Self care

Self care of the dilated distal esophagus avoids the cause, i.e. gastric over distension (large meals, carbonated beverages, juices, sweeties, alcohol, cigarette smoking).

Prevention

Prevention of the dilated distal esophagus includes avoidance of the causes: gastric over distension (large meals, carbonated beverages), sweet diet, alcohol, cigarette smoking.

Complications

Complications of the dilated distal esophagus include Barrett’s esophagus, Dysplasia and cancer (the cancer of the Cardia, cardiac cancer). The Cardia is dilated, therefore swallowing disorder develops at an advanced stage of the cancer with bad prognosis and limited treatment options. Consequently we recommend the accurate assessment of the dilated distal esophagus during the screening Endoscopy at age 40 for women and men. Early diagnosis of premalignant Barrett’s esophagus of the dilated distal esophagus ( Cardia) offers early treatment (radiofrequency ablation) for cancer prevention.

Self test

Relief of Heartburn and Acid reflux under treatment with avoidance of large meals, sweeties, carbonated beverages, with use of antacids or proton pump inhibitor indicates the presence of a dilated distal esophagus. We recommend urgent Gastroscopy for the exclusion of a premalignant Barrett’s esophagus.

Expert opinion

Fritz Wrba (Pathologist, Vienna). There has been a lot of misconception and confusion about the definition of the pathology of Reflux. In contrast to that, clear and strict criteria define the dilated distal esophagus. Now the pathologist can profoundly help the clinician, the gastroenterologist and surgeon, to identify Reflux at the morphologic level.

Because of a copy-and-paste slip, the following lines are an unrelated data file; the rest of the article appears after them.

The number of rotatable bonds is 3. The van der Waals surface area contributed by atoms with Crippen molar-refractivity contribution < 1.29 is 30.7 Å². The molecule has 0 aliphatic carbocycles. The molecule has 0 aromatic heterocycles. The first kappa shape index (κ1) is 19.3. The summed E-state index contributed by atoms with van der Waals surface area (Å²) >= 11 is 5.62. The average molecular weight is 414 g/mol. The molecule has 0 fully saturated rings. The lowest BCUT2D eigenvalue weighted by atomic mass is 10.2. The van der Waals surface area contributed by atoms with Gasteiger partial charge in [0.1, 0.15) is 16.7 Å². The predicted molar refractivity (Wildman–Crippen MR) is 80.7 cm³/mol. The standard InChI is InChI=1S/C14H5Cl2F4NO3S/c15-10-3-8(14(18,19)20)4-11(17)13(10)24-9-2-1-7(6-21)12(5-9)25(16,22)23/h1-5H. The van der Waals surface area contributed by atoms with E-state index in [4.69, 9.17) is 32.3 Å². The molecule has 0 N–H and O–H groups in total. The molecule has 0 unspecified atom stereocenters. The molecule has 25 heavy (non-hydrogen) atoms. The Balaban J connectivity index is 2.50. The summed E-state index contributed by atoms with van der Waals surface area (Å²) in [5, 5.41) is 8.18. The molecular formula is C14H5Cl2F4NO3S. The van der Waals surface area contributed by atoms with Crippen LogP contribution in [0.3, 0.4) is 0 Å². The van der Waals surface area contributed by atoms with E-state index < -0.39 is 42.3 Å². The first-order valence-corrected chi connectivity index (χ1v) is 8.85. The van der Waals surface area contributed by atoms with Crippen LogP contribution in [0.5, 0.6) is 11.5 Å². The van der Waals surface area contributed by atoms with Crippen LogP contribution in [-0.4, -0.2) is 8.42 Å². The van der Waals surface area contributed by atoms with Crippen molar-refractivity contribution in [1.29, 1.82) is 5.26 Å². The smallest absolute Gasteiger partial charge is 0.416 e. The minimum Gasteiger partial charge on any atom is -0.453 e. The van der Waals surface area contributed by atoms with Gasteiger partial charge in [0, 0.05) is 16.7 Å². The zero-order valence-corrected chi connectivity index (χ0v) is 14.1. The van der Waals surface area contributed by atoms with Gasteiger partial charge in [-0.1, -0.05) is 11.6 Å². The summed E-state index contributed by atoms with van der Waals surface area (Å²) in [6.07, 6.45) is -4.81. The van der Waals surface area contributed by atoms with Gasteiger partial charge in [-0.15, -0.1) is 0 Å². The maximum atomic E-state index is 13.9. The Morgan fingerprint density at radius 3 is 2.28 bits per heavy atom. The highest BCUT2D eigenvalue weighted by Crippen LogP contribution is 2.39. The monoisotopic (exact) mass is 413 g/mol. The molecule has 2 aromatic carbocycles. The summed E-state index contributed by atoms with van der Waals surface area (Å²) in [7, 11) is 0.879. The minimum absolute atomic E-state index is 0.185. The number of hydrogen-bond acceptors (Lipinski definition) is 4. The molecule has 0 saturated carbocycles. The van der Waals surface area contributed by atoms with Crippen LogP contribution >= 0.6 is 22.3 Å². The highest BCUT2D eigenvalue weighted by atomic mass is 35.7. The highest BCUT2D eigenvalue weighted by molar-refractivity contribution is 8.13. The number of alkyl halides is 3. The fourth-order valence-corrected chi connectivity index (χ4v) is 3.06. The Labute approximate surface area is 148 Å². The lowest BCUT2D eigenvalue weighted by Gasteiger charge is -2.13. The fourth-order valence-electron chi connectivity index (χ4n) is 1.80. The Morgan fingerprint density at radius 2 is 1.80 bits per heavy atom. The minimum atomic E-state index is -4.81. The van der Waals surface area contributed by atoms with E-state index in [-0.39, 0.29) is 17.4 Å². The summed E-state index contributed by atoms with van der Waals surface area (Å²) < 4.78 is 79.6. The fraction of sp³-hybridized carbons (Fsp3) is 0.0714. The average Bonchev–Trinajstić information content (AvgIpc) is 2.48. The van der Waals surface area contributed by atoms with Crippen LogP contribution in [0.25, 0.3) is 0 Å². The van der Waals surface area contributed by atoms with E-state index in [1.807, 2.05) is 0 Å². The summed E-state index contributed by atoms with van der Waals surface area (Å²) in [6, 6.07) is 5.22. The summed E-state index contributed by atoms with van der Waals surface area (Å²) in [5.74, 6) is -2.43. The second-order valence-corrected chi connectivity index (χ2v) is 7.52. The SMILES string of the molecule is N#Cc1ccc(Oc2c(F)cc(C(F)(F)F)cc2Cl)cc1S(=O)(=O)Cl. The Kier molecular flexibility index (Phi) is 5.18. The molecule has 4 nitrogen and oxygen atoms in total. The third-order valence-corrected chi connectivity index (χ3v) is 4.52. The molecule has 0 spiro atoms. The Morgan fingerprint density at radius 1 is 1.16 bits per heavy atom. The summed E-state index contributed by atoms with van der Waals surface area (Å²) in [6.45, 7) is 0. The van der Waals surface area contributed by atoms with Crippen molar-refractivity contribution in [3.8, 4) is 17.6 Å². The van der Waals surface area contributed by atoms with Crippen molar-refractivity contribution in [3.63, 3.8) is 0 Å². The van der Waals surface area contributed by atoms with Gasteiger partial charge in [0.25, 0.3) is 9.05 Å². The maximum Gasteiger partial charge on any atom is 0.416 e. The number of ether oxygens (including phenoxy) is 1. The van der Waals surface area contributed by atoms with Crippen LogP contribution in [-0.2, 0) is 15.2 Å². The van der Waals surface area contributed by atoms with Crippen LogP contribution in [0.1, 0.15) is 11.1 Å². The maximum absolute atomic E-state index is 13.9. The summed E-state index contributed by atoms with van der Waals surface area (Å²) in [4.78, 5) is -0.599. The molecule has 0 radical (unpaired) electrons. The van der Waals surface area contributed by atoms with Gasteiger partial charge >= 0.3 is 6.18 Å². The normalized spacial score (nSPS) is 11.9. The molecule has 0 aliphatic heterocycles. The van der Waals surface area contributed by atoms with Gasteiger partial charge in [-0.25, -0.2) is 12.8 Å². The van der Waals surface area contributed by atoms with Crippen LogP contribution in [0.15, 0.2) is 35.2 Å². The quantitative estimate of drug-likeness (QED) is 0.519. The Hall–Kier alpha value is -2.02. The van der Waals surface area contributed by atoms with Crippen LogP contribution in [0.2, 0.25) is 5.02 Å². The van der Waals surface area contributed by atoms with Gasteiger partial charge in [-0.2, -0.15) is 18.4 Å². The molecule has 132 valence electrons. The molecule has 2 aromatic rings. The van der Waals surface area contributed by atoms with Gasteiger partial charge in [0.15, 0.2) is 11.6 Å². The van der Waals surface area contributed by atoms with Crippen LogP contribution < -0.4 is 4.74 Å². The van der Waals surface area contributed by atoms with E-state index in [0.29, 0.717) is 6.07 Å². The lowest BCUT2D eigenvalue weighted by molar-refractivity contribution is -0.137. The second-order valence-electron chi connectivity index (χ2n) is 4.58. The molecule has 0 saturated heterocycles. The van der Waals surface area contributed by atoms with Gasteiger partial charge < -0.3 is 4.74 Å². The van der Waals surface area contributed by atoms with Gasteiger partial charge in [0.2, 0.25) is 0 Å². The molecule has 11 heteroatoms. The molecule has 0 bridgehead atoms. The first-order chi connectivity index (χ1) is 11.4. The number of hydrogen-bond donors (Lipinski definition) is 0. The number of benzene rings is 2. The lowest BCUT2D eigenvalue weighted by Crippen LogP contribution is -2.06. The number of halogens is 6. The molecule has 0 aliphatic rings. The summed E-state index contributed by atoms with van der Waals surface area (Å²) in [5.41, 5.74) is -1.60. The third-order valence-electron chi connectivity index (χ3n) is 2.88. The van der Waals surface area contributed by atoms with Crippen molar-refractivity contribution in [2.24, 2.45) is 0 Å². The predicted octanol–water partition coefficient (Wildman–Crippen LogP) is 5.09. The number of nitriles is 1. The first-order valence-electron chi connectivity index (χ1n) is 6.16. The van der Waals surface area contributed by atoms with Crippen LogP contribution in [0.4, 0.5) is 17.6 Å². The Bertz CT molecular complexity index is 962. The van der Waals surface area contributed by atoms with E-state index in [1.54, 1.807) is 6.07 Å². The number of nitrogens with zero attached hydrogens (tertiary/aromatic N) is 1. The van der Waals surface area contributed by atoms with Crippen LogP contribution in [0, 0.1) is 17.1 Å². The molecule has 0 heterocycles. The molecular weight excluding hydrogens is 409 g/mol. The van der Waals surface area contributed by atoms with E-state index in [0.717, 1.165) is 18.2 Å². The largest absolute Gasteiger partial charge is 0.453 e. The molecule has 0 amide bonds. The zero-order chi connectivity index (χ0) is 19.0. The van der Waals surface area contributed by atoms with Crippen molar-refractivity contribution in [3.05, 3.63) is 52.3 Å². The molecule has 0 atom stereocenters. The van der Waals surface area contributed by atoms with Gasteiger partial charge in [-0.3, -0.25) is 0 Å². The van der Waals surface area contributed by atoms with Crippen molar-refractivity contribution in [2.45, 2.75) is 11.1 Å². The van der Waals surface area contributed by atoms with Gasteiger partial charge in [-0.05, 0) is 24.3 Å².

Martin Riegler (Surgeon, Vienna). For long the Cardia has been attributed to the Stomach. It has been thought, that the Cardia is a normal upper portion of the Stomach. What has been taken for normal upper Stomach now reveals as abnormal alteration of the lower part of the esophagus. The Cardia is caused by Reflux. Now we have to rewrite the anatomy of the Stomach. There is no gastric Cardia. The Cardia always is the dilated Reflux-injured portion of the esophagus. We know that and consider it for diagnosis and therapy.

Sebastian Schoppmann (Surgeon, Vienna). If we talked about the Cardia we mostly though it was the proximal part of the Stomach. Now we have learnt that the Cardia belongs to the esophagus. The Cardia is the morphologic consequence of the Reflux. Therefore, our modern approach considers the dilated distal esophagus, the Cardia, as the target for diagnosis and treatment of Reflux.

Literature

  1. Wijetunge S, Ma Y, DeMeester S et al. Association of adenocarcinoma of the distal esophagus, „gastroesophageal junction“, and „gastric Cardia“ with gastric pathology. Am J Surg Pathol 2010; 34(10): 1521-27.
  2. Chandrasoma PT. (2006) Columnar lined esophagus: what it is and what it tells us. Eur Surg 38/3: 197-209.
  3. Ringhofer C, Lenglinger J, Izay B et al. Histopathology of the endoscopic esophagogastric junction in patients with Gastroesophageal reflux disease. Wien Klin Wochenschr 2008; 120/11: 350-59.
  4. Chandrasoma P, Wijetunge S, Ma Y, DeMeester S et al. The dilated distal esophagus: a new entity that is the pathologic basis of early Gastroesophageal reflux disease. Am J Surg Pathol 2011; 35(12): 1873-81.
  5. Chandrasoma P, Wijetunge S, DeMeester SR et al. The histologic squamo-oxyntic gap: an accurate and reproducible diagnostic marker of Gastroesophageal reflux disease. Am J Surg Pathol 2010; 34(11): 1574-81.
  6. Ayazi S, Tanhankar A, DeMeester SR et al. The impact of gastric distension on the lower esophageal sphincter and its exposure to acid gastric juice. Ann Surg 2010; 252: 57-62.